Habtom, one of my all-time favorite work of literature is Milton’s Paradis Lost. I still find it difficult work, but I love it because it is not easily penetrable. Milton was able to write this epic narrative based on bible, God, Satan, Adam, and Eve – the entire biblical narrative. He was able to deliver the goods because he understood rather deeply about the complex polity of his era. Milton was well aware, hence for being able to intricately and in sophisticatedly woven narrative, to write the epic Paradise Lost.

    The notion of an “all-embracing view of God, the world, society, and man” is being challenged in our time. It is in this light that one can not only appreciate Milton’s complex epic but also in his ability to historically contextualize humankind and to that end giving Adam the longest soliloquy of despair is, perhaps, an affirmation of Milton’s own trepidations, tumult, and triumphs of life, where a blind poet can shake the earth through the power of the mind that reverberates in the contemporary world – some 400 years later as some of those mentioned have done for Milton years before.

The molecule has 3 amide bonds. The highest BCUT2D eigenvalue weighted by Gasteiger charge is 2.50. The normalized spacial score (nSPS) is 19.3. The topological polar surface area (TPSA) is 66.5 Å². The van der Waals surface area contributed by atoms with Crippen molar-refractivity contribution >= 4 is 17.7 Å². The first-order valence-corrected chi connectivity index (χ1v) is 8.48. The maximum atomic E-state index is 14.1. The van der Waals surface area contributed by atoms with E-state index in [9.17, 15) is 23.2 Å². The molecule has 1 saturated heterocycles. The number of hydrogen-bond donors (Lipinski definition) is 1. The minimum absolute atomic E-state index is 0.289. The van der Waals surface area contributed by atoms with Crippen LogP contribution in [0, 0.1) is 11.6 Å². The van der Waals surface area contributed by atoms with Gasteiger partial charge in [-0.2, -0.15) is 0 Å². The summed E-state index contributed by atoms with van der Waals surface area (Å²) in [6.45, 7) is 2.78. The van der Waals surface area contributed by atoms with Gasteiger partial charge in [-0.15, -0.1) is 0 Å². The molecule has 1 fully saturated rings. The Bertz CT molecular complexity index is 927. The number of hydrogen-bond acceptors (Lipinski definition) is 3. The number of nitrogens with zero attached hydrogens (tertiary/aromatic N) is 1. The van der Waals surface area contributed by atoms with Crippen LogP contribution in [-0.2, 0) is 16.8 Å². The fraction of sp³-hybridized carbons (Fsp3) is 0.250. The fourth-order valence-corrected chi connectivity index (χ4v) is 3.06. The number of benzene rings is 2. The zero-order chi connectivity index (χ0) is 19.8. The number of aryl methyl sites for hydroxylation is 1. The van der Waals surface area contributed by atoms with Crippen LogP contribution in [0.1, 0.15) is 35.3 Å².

So, Habtom, if I didn’t invoke God by name, it wasn’t for malicious intent, but because Hajji Musa already embodies it in every sense that one can conceive a benevolent believer should behave and act. Hajji Musa’s defiance to authority was an act of faith, a leap of faith at that.

    Therefore, my aim was the opposite in that I knew the issue will be so politicized and so polarized because of some buzz terms as “sharia, Allahu Akbar, etc. were invoked in that video clip. It is because I wanted to do my part in bringing us back to the basic human decency that we seem to have lost our way and we are now struggling to find our way back. By having the martyred son of Hajji Musa narrating the story from the fields of Eritrea somewhere in his grave, I thought I could bring all Eritreans into one fold without needing to chant and out chant each other whose God is more benevolent than another. Alas, we continue to squabble one another over something we have no control over – the idea of God.